Feline hard done by

Steve Kendall | Bendigo Weekly | 18-Mar-2016

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Tommy was eating Nina’s food, and it had to stop.

Nina is our slinky black cat, and Tommy is the neighbourhood wanderer. He’s not a feral so I imagine he just runs around from house to house eating where he can.

It seems like a cat thing to do.

Anyway, I caught him tucking in one evening and decided enough was enough so I shooed him away.

He was caught with such a start he ran into the house.

This is not good, as even Nina does not live in the house so Tommy was off shedding fur on our carpets.

When I finally found him he was scratching his claws on the armchair, but he stopped when he saw me and ran under the bed.

My cat-free-zone house was being invaded, and the cat seemed to have the upper. Now I don’t mind cats, and think people who don’t like them have a screw loose, but after a few minutes of cat chasing I was starting to see the haters’ point. 

Thing is, cats are cleverer than us so that’s why people dislike them. It’s not about destruction of native animals, it’s about being outwitted. If we really wanted to stop the destruction of native animals we would eradicate humans.

Anyway, Tommy seemed to have the upper hand at this point and nestled in under the bed in the middle of the long-suffering Mrs Kendall boxes of CDs.

I thought I would be smart and coax him out gently. Tommy just glared, quite liking the look of the a new home under the bed.

He was set for the evening, or night, or week.

I opened the door to the verandah, hoping he would take the hint. No luck. I then closed the door to the hall, left the verandah open and started up the noises again.

Mrs K had left a riding crop on the verandah from her training session with the horse – that’s my story and I am sticking to it – and I thought Tommy might need some gentle persuasion from the crop.

He was now hiding on the CD box between it and the bed, so it was not easy to try to encourage him out.

Prod, prod with the crop only made him growl at me.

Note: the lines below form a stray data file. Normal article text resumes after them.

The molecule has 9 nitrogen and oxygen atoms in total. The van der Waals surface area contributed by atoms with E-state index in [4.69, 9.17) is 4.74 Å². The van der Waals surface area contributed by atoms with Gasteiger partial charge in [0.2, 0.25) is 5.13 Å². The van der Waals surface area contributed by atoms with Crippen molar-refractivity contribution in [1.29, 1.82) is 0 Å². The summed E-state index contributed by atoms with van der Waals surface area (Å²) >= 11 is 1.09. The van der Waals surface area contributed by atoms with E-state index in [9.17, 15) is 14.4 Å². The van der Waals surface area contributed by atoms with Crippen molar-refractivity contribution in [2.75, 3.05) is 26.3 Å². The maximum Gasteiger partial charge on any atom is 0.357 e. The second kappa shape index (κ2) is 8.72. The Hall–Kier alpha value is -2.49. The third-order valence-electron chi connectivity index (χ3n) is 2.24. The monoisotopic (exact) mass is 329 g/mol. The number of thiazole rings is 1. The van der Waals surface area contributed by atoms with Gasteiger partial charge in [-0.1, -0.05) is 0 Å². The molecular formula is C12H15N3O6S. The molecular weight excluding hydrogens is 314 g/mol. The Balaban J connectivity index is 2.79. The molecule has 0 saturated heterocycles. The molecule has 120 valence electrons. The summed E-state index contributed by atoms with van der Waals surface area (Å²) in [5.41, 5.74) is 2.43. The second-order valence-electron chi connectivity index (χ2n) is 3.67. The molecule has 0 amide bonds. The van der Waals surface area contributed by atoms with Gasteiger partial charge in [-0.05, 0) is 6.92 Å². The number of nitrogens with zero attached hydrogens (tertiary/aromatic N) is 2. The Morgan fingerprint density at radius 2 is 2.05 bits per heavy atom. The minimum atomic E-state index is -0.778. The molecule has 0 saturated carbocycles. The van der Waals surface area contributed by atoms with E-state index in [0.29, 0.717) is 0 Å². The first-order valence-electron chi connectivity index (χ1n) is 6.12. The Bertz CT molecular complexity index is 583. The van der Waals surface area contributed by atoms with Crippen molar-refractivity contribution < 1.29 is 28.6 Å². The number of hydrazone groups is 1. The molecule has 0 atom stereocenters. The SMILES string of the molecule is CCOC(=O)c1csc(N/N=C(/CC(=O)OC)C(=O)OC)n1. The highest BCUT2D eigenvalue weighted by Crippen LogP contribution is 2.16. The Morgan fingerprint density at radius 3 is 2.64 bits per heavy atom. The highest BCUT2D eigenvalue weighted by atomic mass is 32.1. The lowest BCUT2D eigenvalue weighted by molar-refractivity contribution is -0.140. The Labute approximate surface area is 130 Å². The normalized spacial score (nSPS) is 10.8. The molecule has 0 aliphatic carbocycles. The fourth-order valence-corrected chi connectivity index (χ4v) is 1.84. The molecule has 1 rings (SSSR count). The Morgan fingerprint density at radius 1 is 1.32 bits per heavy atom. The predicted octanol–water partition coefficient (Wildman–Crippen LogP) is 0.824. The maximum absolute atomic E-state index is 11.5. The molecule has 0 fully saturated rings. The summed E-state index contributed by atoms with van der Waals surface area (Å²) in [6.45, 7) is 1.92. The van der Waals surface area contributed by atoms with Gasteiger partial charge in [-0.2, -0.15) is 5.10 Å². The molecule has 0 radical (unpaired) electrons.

I told him off and prodded him some more, but he would not take the hint.

Then I remembered cats hate vacuum cleaners, so in a rarely performed task I took the vacuum cleaner out of the cupboard. After a few minutes I found the ON switch and pushed the nozzle in the general direction of Tommy.

Tommy was and is the first cat I have ever met who did not seem to mind the noise of the vacuum cleaner. He just hunkered down for a row.

He was yowling and a bit annoyed, so I stopped.

Though not keen on his squatting, I did not want to stress him too much.

I called on Mrs K who had been oblivious to all of this.

“Move the bed,” she said. Which with hindsight seemed a good idea. But first we had to move eight boxes of CDs.

“Do you ever listen to these?” I asked, with a view to recycling, but Mrs K wanted every last one.

So now we had a pile of CD boxes and a cat under the bed.

The bed is king-size and wooden, and was not an easy move.

Mrs K saw her chance and we moved the bed down the room, with the flick of the wrist Tommy was covered in a blanket and removed without fuss.

This had taken about 45 minutes and I was fed up. 

As we pushed the bed back the upright parted company with the frame and one corner collapsed. Last week’s heatwave had been the last straw on the glue.

Now, I can’t be certain but I am sure I heard a cat laughing as I spent the next hour glueing and strapping the bed back together.

I had seen a sticker on a car earlier that week. So many cats, so few recipes, it said.

I had written the driver off as a tosser, but he may have a point. 

Twitter@stevekendall1

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